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Researchers at UNIST, in collaboration with Korea University, have significantly improved the stability and efficiency of perovskite solar cell, offering advancements in both solar energy and green hydrogen production. By developing a novel cathode interlayer, they achieved exceptional performance in photovoltaic and photoelectrochemical devices, marking a step forward in sustainable energy technology.
A team of researchers from the School of Energy and Chemical Engineering at UNIST, jointly led by Professors Sung-Yeon Jang, Jungki Ryu, and Ji-Wook Jang, in collaboration with Professor Sang Kyu Kwak from Korea University, has made significant strides in enhancing the stability and efficiency of perovskite solar cells. Their pioneering research not only advances the potential for commercializing perovskite solar cells (PSCs) but also shows promising implications for green hydrogen production technology, guaranteeing efficient and long-lasting operation.
Perovskite solar cells (PSCs) have garnered attention due to their reduced toxicity and broad light absorption capabilities, making them highly promising for photovoltaic applications. However, the presence of inherent ionic vacancies in tin-lead halide perovskites (TLHPs) has posed challenges, leading to accelerated device degradation through inward metal diffusion.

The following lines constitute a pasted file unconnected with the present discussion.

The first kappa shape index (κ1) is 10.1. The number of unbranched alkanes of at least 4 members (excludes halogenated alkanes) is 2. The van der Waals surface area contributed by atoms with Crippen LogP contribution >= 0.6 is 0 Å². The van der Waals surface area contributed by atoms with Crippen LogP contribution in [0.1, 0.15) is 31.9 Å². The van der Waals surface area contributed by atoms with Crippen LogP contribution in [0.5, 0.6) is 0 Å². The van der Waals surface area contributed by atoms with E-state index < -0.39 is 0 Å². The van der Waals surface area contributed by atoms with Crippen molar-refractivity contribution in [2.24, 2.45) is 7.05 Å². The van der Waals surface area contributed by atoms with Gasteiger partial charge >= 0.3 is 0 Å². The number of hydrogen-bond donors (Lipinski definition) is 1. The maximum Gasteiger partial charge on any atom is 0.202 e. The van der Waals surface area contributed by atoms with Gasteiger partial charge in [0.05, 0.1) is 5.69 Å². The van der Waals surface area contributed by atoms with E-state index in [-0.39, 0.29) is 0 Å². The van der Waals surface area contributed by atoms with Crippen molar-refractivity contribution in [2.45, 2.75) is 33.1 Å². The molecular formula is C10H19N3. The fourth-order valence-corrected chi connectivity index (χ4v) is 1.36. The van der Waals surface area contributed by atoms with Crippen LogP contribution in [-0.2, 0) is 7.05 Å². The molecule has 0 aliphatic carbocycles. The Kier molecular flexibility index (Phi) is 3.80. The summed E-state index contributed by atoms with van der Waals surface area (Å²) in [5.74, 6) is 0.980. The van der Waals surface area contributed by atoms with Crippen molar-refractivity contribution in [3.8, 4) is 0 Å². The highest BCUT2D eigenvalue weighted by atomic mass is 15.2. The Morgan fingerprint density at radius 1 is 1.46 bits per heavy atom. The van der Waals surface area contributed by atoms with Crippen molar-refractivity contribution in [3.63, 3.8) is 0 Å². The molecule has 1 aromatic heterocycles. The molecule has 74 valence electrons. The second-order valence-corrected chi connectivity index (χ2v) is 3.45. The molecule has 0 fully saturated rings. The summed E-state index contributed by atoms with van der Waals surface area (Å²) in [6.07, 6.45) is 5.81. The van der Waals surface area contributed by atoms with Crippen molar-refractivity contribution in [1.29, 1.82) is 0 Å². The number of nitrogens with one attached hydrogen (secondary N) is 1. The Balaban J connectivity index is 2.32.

To address this challenge, the research team developed a chemically protective cathode interlayer using amine-functionalized perylene diimide (PDINN). By leveraging its nucleophilic sites to form tridentate metal complexes, PDINN effectively extracts electrons and suppresses inward metal diffusion. The novel solution-processed PDINN cathode interlayer has showcased remarkable performance in stabilizing TLHP-based photovoltaic (PV) and photoelectrochemical (PEC) devices.
Remarkable Achievements in Efficiency and Stability
The PV device achieved an impressive efficiency of 23.21%, with over 81% retention after 750 hours of operation at 60 °C, and more than 90% retention after 3100 hours at 23 ± 4 °C. Additionally, the TLHP-based PEC devices, coupled with biomass oxidation, exhibited a record-high bias-free solar cell hydrogen production rate of 33.0 mA cm−2, approximately 1.7-fold higher than the target set by the U.S. Department of Energy for one-sun hydrogen production.
Their innovative design of the cathode interlayer has successfully demonstrated the immense potential of TLHPs for efficient and stable photoconversion.
“We have dramatically increased the long-term stability of tin-lead PSCs,” explained Professor Jang. “Our goal is not only to convert light energy into electrical energy but also to develop eco-friendly methods for producing basic chemicals, such as hydrogen, which form the foundation of various industries.”